A red log cabin moved from its home in Horseshoe Bend to Smiths Ferry during the wee midweek hours. The cabin was donated to Chapel of the Pines church to serve in their ministry.
The entire 33-mile operation was slated to run until 6 a.m. Wednesday, but was actually completed four hours earlier because of ideal travel and traffic conditions. The move was accomplished in two steps - first crews loaded the cabin onto a flatbed (the house was loaded in two pieces; the roof was detachable) and traveled a few miles to the port of entry site on the edge of town. Then, at midnight another ITD crew accompanied it from their north up to Smiths Ferry.
It nearly took as long to load the house - about an hour and a half - as to transport it.

Gov. Otter speaks at initial meeting
Gov. C.L. “Butch” Otter delivered opening remarks, setting the agenda for the first meeting of his Task Force on Modernizing Transportation Funding in Idaho at 9 a.m. on Aug. 6, in the Joe R. Williams Building in Boise.

The governor’s task force will examine and recommend traditional and non-traditional ways Idaho can fund the maintenance and preservation of highways and bridges now and in the future. The Idaho Legislature passed a concurrent resolution earlier this year supporting a task force, and Governor Otter created it in June through Executive Order 2009-11.

The task force will meet over 18 months and make recommendations throughout the process to the governor, with a final report due no later than Dec. 1, 2010. The governor said he would welcome the task force’s findings and recommendations as soon as they are ready.

The task force is chaired by Lt. Gov. Brad Little. It includes five members each from the Idaho House and Senate, four citizens and two members of the Idaho Transportation Board.

Ceremony to launch I-84/Vista Interchange project
Gov. C.L. “Butch” Otter will led a groundbreaking ceremony Aug. 5 to start construction of a new Interstate 84 Vista Interchange. This is one of eight stimulus projects throughout the state designed to create jobs, stimulate economic activity, improve motorist safety and reduce congestion.
Central Paving Inc. of Boise is the contractor on the project. Construction is expected to be complete by September 2010. The $17.8 million project will be funded with federal stimulus money and is estimated to sustain or create approximately 320 jobs. The Vista Interchange is a primary access to the Boise airport, downtown Boise and Boise State University.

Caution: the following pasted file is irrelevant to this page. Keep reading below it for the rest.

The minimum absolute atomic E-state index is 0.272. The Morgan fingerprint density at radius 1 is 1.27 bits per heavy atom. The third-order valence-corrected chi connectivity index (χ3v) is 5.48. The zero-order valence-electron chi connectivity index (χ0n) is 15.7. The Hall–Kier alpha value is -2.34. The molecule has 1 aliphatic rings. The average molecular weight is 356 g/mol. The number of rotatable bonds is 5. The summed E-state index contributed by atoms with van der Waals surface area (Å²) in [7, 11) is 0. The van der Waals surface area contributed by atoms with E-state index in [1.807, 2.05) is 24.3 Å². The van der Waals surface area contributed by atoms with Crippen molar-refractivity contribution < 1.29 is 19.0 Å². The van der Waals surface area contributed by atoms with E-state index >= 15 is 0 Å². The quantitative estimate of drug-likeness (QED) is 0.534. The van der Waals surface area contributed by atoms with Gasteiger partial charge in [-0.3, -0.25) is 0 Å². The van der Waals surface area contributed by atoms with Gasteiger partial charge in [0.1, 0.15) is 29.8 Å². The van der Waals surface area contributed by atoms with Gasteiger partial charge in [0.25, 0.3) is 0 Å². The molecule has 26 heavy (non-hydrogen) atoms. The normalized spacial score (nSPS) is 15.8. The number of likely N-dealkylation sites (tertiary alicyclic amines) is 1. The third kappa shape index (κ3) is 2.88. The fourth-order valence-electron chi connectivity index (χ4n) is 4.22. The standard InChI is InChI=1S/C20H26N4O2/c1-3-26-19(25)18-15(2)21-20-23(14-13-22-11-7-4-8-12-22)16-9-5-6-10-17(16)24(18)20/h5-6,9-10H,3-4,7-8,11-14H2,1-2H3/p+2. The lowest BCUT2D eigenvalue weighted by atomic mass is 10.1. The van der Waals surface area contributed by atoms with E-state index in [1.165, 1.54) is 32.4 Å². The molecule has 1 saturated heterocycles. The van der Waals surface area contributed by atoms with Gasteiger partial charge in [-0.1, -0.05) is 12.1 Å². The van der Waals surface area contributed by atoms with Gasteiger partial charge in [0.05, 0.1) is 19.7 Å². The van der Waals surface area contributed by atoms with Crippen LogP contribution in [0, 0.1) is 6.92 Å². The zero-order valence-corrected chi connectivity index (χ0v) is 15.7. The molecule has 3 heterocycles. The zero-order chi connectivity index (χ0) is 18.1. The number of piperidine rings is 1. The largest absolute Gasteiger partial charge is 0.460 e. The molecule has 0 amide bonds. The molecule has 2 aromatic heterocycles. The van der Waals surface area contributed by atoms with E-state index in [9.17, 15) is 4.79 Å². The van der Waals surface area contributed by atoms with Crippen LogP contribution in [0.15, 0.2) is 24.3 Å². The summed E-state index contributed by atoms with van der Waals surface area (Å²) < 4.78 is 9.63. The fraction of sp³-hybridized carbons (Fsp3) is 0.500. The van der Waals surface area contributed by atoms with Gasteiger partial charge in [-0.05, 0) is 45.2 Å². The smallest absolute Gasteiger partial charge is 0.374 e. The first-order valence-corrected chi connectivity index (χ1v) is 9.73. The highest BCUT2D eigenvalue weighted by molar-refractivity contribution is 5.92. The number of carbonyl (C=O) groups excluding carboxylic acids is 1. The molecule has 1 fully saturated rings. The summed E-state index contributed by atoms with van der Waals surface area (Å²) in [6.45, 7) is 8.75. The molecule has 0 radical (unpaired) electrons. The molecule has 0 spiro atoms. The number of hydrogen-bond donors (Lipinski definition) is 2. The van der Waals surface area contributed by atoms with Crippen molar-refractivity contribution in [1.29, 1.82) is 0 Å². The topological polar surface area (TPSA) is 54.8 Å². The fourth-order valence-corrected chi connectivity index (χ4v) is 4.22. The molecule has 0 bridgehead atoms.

Joining the governor were Idaho Senate Transportation Committee Chair John McGee, Boise Mayor Dave Bieter and Boise Airport Director Richard McConnell. The new interchange will be the first in Idaho to use a “single point urban” design. The design has a single traffic light at the center of the interchange to allow a more continuous, efficient flow of traffic

Board directs stimulus savings to U.S. 95 project
A two-lane, two-mile bottleneck on U.S. 95 north of Hayden will be expanded using $15.8 million in federal stimulus savings.
The project will widen a two-lane section of U.S. 95, between Wyoming Avenue and the Idaho 53 junction to connect with four-lane segments on both sides. Widening the small segment of highway will create four continuous lanes from Coeur d'Alene to north of Garwood when construction is completed.
State Rep. Frank Henderson (R-Post Falls) agrees.
The state anticipates saving $33 million on the eight major federal transportation stimulus projects bid by contractors. Transportation department officials credit an increase in the number of contractors bidding projects for the savings. The transportation board decided to wait until bids on the U.S. 93 Twin Falls Alternate Route project is open this month to decide which projects to fund with remaining stimulus savings.

Published 1-1-2010